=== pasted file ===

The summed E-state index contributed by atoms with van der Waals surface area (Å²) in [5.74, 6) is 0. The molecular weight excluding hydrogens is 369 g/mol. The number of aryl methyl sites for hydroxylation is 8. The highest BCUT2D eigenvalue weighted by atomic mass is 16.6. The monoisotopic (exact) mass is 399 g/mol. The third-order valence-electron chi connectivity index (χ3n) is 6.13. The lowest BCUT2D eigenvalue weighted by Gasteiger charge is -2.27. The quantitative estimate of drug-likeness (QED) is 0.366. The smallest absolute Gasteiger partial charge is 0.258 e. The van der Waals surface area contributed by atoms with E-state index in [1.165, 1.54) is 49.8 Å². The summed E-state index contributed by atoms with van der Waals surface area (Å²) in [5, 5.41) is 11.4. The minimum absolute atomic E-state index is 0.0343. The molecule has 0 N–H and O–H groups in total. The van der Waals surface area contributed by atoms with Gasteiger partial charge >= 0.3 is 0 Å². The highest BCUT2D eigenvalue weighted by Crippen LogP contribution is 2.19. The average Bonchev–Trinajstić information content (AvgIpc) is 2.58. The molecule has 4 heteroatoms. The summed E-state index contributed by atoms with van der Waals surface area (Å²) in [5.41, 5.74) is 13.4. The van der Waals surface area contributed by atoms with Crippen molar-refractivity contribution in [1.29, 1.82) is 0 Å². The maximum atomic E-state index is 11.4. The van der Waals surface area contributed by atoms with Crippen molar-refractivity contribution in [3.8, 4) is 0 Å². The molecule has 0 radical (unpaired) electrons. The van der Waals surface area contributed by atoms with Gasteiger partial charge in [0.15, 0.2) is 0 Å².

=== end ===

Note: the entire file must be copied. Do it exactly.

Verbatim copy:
The summed E-state index contributed by atoms with van der Waals surface area (Å²) in [5.74, 6) is 0. The molecular weight excluding hydrogens is 369 g/mol. The number of aryl methyl sites for hydroxylation is 8. The highest BCUT2D eigenvalue weighted by atomic mass is 16.6. The monoisotopic (exact) mass is 399 g/mol. The third-order valence-electron chi connectivity index (χ3n) is 6.13. The lowest BCUT2D eigenvalue weighted by Gasteiger charge is -2.27. The quantitative estimate of drug-likeness (QED) is 0.366. The smallest absolute Gasteiger partial charge is 0.258 e. The van der Waals surface area contributed by atoms with E-state index in [1.165, 1.54) is 49.8 Å². The summed E-state index contributed by atoms with van der Waals surface area (Å²) in [5, 5.41) is 11.4. The minimum absolute atomic E-state index is 0.0343. The molecule has 0 N–H and O–H groups in total. The van der Waals surface area contributed by atoms with Gasteiger partial charge >= 0.3 is 0 Å². The highest BCUT2D eigenvalue weighted by Crippen LogP contribution is 2.19. The average Bonchev–Trinajstić information content (AvgIpc) is 2.58. The molecule has 4 heteroatoms. The summed E-state index contributed by atoms with van der Waals surface area (Å²) in [5.41, 5.74) is 13.4. The van der Waals surface area contributed by atoms with Crippen molar-refractivity contribution in [1.29, 1.82) is 0 Å². The maximum atomic E-state index is 11.4. The van der Waals surface area contributed by atoms with Crippen molar-refractivity contribution in [3.8, 4) is 0 Å². The molecule has 0 radical (unpaired) electrons. The van der Waals surface area contributed by atoms with Gasteiger partial charge in [0.15, 0.2) is 0 Å².